Gutenberg prints the Bible on his movable type press, making it the first major book printed with this method in the West.

First book printed in English

Twenty-five years after Gutenberg revolutionized printing, the first book in English is printed.

Columbus lands in the Bahamas

Christopher Columbus, with his three ships, lands on an island he names San Salvador (in what is now The Bahamas). He was trying to reach Japan, and never admitted that the land he found was not Asia.

English Civil War

Primarily over the manner of government, the English Civil War was armed conflict and political conniving between the Royalists (or "Cavaliers") who wanted to preserve the status quo and the monarchy, and the Parliamentarians (or "Roundheads") wanted political control themselves.

Oliver Cromwell

Cromwell was a member of the English Parliament, part of the English Civil War and one of the signatories for Charles I's death warrant in 1649. He was the 1st Lord Protector of the Commonwealth of England, Scotland and Ireland. A Puritan, he was intolerant of Catholics, and his measures against them in Scotland and Ireland have been called genocidal. "Tobacco Island" by Flogging Molly indicates a level of enmity against him still.

Jane Austen

Austen was an English novelist who wrote about the gentry of which she was part. Her social commentary was written with humor and irony, and scholars consider her works to be of historical importance because of her realism.

Pride and Prejudice

Jane Austen's second novel, published in 1813. Like her first novel, it deals with the convoluted manners the gentry apply to life and love. It follows Elizabeth Bennet's contentious relationship with Mr. Darcy and is considered even today one of the most popular books in English literature.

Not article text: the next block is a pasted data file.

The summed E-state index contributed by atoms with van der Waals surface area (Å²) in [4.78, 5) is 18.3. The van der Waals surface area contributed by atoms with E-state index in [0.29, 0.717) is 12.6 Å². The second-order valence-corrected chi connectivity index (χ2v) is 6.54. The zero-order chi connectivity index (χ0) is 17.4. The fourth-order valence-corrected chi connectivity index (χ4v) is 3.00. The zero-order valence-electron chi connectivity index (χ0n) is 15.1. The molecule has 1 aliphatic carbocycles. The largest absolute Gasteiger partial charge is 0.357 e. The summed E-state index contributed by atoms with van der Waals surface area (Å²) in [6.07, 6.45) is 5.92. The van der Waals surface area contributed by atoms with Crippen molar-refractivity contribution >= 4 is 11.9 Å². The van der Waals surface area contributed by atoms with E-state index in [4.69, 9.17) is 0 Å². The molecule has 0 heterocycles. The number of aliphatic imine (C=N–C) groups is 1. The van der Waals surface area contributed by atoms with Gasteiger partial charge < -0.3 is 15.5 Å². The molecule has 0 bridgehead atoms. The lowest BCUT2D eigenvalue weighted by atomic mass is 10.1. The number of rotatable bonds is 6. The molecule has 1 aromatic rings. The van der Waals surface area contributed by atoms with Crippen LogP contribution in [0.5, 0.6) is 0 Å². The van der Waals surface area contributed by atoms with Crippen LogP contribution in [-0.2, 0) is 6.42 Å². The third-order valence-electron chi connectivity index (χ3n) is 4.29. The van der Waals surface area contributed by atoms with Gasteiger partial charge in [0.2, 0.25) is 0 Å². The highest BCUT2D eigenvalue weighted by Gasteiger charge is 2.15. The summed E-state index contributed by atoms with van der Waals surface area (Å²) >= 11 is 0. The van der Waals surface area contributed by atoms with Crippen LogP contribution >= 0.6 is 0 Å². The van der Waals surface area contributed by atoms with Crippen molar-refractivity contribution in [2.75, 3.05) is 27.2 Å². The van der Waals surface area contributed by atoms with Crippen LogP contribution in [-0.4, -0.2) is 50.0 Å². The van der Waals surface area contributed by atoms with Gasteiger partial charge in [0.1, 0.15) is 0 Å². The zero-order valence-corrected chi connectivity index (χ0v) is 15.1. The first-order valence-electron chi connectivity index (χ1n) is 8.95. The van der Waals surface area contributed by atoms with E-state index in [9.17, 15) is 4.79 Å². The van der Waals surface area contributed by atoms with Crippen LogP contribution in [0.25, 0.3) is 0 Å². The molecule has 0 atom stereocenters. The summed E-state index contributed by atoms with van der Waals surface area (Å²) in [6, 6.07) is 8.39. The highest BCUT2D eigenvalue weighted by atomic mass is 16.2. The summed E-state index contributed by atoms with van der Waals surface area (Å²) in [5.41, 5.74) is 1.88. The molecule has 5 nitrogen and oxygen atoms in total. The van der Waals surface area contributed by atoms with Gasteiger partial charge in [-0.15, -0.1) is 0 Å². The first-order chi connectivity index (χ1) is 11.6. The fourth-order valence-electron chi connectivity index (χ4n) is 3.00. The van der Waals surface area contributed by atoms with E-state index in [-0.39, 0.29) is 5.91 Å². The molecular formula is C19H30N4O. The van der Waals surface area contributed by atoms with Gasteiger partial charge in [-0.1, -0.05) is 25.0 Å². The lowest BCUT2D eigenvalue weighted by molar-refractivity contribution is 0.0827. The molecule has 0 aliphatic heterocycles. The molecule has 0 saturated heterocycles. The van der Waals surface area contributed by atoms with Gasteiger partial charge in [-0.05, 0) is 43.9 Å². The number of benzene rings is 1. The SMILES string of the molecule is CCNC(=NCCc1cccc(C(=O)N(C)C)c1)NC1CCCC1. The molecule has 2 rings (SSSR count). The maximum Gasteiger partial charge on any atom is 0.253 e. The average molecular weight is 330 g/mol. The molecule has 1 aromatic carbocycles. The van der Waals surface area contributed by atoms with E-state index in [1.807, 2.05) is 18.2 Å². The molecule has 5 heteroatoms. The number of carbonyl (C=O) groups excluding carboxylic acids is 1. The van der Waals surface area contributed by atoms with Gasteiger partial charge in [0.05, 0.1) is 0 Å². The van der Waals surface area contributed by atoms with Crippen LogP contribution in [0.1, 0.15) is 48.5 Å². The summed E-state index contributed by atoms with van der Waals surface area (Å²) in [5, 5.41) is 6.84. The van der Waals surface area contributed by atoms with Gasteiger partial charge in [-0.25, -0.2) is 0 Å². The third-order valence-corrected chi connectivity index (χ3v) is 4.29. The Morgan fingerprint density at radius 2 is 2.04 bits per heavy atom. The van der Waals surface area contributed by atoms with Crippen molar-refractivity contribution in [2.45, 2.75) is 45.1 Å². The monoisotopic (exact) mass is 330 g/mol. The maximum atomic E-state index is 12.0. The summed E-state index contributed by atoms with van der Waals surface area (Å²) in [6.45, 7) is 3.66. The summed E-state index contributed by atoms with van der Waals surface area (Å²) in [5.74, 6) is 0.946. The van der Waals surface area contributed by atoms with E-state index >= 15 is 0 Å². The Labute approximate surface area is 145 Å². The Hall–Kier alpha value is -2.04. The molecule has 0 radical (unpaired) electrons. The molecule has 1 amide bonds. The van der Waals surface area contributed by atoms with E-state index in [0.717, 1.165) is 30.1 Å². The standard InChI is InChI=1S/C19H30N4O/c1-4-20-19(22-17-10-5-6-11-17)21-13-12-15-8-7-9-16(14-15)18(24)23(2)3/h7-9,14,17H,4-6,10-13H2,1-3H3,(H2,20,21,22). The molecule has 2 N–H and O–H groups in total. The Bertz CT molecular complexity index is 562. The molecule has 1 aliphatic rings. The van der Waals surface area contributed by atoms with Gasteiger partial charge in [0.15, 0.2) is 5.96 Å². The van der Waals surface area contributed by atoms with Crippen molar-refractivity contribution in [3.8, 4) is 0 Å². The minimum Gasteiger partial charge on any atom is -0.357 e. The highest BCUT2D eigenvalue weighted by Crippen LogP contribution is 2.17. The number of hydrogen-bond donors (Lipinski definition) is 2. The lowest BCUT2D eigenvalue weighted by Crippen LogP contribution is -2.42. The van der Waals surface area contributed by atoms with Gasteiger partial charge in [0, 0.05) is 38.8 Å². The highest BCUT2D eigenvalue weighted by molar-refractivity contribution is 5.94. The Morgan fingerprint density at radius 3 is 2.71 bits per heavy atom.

Lord Byron

George Gordon Byron was an English poet and an influential figure in the Romantic movement. He was notorious for his bisexual love affairs and financial excesses. He traveled extensively, and died in Greece, fighting in the Greek War of Independence against the Ottoman Empire.

Mary Wollstonecraft Shelley

An English novelist perhaps best known for her book Frankenstein: or, the Modern Prometheus, which was published in 1818, anonymously. She was married to Percy Bysshe Shelley, and the daughter of journalist William Godwin and feminist author Mary Wollstonecraft.

Mary Wollstoncraft

An English feminist, author and philosopher, who's best known for A Vindication on the Rights of Woman in 1792. She has inspired generations of feminists. She was the mother of Mary Shelley (author of Frankenstein), and died of septicemia 10 days after her birth.

Magna Carta created

The Magna Carta ("Great Charter") was drafted by the Archbishop of Canterbury and agreed by King John as a peace treaty between the king and rebel barons. It was reissued (with offending bits removed) in 1216. It was issued again in 1225 for a grant of new taxes, and again in 1297. The laws contained in that version are part of English statutory law.

Frankenstein

Full title: Frankenstein: or, the Modern Prometheus. The story takes place at an unspecified date, with the dates in the story written as "17--". A scientist plays god with disastrous consequences.